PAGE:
The facts were astounding: human trafficking rakes in an estimated $32 billion each year, with approximately two million victims being trafficked in the United States and over twenty-seven million victims worldwide. Eighty percent of them are women and children.
The other astounding thing is the extent of criminality in the adult industry. Watching people like Tila Tiquila, and shows like "The Girls Next Door," pornography begins to seem normal. But according to Diana, vulnerable young girls are recruited into the adult film business, then, in her own words, "Once they get the girl to the city she's been recruited to, they have already started a tab, a debt roll, which she has to pay off before she can leave – or so they tell her. Everything they've spent to get her there, they put on this tab that she's unaware of." Paying this “debt” may involve prostitution, even being trafficked across state and international borders.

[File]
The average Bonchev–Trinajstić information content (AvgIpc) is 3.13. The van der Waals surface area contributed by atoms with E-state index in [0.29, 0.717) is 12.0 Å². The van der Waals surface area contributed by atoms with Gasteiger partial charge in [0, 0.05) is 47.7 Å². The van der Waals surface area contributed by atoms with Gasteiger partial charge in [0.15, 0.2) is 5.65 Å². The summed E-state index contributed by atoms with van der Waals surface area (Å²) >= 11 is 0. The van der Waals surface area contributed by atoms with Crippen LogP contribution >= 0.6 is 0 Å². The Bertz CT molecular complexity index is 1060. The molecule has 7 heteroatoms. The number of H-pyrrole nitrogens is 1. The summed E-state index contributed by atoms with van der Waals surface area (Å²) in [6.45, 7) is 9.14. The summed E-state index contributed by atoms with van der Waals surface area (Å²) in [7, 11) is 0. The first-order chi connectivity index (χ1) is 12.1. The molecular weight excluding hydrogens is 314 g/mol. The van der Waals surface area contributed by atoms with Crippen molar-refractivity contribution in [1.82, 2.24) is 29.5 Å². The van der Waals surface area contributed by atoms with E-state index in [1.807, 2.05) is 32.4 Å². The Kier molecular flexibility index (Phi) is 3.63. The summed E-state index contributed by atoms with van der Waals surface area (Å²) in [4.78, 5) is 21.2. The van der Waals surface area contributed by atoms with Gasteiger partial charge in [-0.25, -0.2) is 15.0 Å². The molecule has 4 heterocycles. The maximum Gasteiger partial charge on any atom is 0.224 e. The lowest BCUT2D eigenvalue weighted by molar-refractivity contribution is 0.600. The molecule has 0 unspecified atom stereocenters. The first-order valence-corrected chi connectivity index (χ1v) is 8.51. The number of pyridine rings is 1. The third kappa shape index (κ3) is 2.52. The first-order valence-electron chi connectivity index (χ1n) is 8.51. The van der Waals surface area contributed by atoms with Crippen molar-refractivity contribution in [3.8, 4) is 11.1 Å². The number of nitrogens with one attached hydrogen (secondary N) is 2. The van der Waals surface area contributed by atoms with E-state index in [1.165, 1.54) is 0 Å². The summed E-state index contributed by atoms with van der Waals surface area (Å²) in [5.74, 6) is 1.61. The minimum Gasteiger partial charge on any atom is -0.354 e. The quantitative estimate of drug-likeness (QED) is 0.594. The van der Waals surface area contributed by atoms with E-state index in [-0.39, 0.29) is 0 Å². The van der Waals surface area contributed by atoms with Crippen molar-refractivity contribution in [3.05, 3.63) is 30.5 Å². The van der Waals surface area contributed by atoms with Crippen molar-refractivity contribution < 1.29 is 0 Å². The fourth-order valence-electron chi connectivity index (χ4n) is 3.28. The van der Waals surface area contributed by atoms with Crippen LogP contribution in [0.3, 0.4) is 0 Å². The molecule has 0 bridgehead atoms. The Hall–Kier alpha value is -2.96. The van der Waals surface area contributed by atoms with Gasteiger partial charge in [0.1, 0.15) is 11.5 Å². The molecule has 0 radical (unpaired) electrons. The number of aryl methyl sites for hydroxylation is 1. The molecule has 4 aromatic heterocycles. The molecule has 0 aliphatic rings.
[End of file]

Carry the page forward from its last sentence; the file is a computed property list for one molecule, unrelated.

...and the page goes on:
In view of all this, the question becomes: what can we do to help? There are many answers, beginning with being aware of and reporting certain signs: the presence of an overly controlling or abusive male figure, heavy traffic in and out of hotel rooms, fear or inability to make eye contact, young girls with excessive amounts of cash, among others, may be signs of prostitution or trafficking.
You can also get involved in your local community. Donate time or money to groups such as the Florida Coalition Against Human Trafficking, the KlaasKids Foundation, and Youth for Human Rights Florida. You can start by spreading awareness of the issue among your friends and family.
To learn more about this issue, visit www.stophumantrafficking.org. For more information about Diana and her experiences in the adult industry, visit www.desidivine.com. To learn more about your Human Rights, visit www.youthforhumanrights.org.